One of the main advantages of developing memristors from materials other than flash memory is that they are more scalable than conventional memory technologies (e.g., down to 10 nm or even below that). Conversely, CMOS has already scaled down to below 10 nm, and high-volume devices may be found with chips as small as 5 nm. Moreover, memristors could offer improved operating properties, such as faster switching, longer endurance, and better scaling than Flash. Memristors have a more extended retention period and low power dissipation, making them ideal candidates for future computing systems.

Source: https://www.ericsson.com/en/blog/2022/6/lithionic-memristors-future-neuromorphic-computing

Oxygen-ion memristor (left) and new Li-based memristor (right) are shown in the figure above.

A transition metal oxide is placed between two electrodes in the actual construction of a memristor (left). It is possible to grow or dissolve so-called conductive filaments within the oxide, thereby altering its resistance. Various factors influencing this procedure are the strength and direction of the electric field and ion mobility. The arrow pointing down from the top suggests a possible flow of current.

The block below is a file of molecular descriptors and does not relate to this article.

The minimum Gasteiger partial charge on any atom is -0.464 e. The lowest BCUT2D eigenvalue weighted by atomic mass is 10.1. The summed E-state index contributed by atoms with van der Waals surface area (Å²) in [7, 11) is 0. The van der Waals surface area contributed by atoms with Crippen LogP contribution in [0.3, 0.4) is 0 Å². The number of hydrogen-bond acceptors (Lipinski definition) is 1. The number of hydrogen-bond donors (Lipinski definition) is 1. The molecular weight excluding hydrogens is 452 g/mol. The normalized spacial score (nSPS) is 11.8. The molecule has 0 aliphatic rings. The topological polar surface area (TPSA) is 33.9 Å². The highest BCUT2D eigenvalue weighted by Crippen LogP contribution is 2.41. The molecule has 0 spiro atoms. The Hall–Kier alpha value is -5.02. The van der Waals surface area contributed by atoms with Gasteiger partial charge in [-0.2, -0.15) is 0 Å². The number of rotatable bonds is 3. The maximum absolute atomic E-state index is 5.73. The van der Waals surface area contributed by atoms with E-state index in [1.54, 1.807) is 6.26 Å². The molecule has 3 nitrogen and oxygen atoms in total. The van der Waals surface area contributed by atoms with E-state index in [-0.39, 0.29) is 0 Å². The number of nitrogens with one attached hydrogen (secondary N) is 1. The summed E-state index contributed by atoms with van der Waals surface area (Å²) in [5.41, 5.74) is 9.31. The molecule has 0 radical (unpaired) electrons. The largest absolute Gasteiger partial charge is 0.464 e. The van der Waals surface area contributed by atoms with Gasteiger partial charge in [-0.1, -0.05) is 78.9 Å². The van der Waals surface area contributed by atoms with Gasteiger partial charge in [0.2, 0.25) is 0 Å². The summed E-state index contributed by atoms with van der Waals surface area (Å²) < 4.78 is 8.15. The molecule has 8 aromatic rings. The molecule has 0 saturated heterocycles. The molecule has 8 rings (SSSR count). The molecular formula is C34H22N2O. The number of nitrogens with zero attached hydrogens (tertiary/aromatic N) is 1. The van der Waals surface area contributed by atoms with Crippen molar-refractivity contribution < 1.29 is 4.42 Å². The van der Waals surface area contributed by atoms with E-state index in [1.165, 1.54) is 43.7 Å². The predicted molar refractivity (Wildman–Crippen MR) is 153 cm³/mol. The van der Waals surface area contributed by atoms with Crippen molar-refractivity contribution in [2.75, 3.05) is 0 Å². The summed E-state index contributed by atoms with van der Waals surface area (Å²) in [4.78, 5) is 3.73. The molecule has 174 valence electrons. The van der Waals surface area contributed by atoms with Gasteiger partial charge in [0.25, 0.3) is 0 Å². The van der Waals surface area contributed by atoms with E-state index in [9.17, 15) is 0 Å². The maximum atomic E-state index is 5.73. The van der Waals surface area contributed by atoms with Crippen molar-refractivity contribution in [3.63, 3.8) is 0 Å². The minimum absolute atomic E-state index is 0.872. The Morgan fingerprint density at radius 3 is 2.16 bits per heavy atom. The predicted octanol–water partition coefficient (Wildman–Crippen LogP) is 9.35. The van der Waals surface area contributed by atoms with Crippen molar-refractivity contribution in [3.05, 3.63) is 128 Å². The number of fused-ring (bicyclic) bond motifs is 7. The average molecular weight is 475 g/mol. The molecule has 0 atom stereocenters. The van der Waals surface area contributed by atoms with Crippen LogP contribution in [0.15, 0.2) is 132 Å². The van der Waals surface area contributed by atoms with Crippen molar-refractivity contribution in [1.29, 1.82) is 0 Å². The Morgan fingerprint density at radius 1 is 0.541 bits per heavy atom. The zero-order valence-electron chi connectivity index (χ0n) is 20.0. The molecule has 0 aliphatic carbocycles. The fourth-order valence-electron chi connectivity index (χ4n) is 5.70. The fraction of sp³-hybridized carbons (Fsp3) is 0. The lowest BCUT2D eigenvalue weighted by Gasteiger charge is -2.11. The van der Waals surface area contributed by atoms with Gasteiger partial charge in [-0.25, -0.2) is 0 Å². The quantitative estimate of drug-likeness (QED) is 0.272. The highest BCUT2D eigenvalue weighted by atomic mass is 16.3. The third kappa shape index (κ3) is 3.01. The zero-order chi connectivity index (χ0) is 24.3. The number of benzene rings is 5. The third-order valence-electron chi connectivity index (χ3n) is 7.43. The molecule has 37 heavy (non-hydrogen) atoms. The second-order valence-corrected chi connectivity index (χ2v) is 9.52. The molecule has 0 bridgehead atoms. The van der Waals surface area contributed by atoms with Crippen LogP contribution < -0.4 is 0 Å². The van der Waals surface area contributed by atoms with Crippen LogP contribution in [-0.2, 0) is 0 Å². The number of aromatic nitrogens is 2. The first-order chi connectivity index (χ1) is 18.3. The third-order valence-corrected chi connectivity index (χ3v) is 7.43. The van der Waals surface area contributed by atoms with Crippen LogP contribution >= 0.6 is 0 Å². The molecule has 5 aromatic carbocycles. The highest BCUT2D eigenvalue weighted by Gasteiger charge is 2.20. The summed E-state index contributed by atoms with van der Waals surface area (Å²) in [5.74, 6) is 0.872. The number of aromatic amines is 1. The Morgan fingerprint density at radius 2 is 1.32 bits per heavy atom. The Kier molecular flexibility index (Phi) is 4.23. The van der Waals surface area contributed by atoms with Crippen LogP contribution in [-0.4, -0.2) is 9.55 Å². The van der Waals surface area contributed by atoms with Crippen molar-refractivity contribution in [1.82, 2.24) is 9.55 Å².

Oxygen, silver, or copper ions and conductive filaments provide the most significant obstacles to developing memristors that use these elements.

The growth and dissolution of conductive filaments are complicated processes still being studied. As a result, fine-tuning resistance is difficult. Non-idealities, including stochasticity, non-linearity, and asymmetry, contribute to memristors ‘noisy behavior. Adapting algorithms and hardware to account for noise is feasible through noise-resilient applications. Nevertheless, the noise level is prohibitive for applications requiring high-precision calculation.

Innovative material science solutions are required to meet these difficulties. Lithium-based oxides are among the novel materials being studied by MIT researchers. To modify the resistance of the oxide, these ‘lithionic’ memristors use processes called phase separation and metal-to-insulator transition. Lithium ions also have higher mobility than oxygen, silver, or copper ions, which may allow for micro- to nanosecond switching in some applications.

Although lithium’s use in battery technology is well-understood, nothing is known about lithium-based oxides’ use in memristive technology. The fabrication process of lithionic memristors has still to be perfected in terms of scalability and compatibility with CMOS. Furthermore, system-level analyses of latency, power, and area at the early stage can guide the creation of lithionic memristors.

Neuromorphic computing fills the void of separating conventional computers from the human brain. Neuromorphic computing has three main characteristics: excellent power efficiency, rapid environmental response, and high responsiveness. Before discussing how memristors (generally speaking, not only lithionic memristors) can enable neuromorphic computing, let’s go through each of these qualities.

1. Efficiency in power generation and use

Here’s a simple comparison to show the kind of power efficiency neuromorphic computing aims to achieve: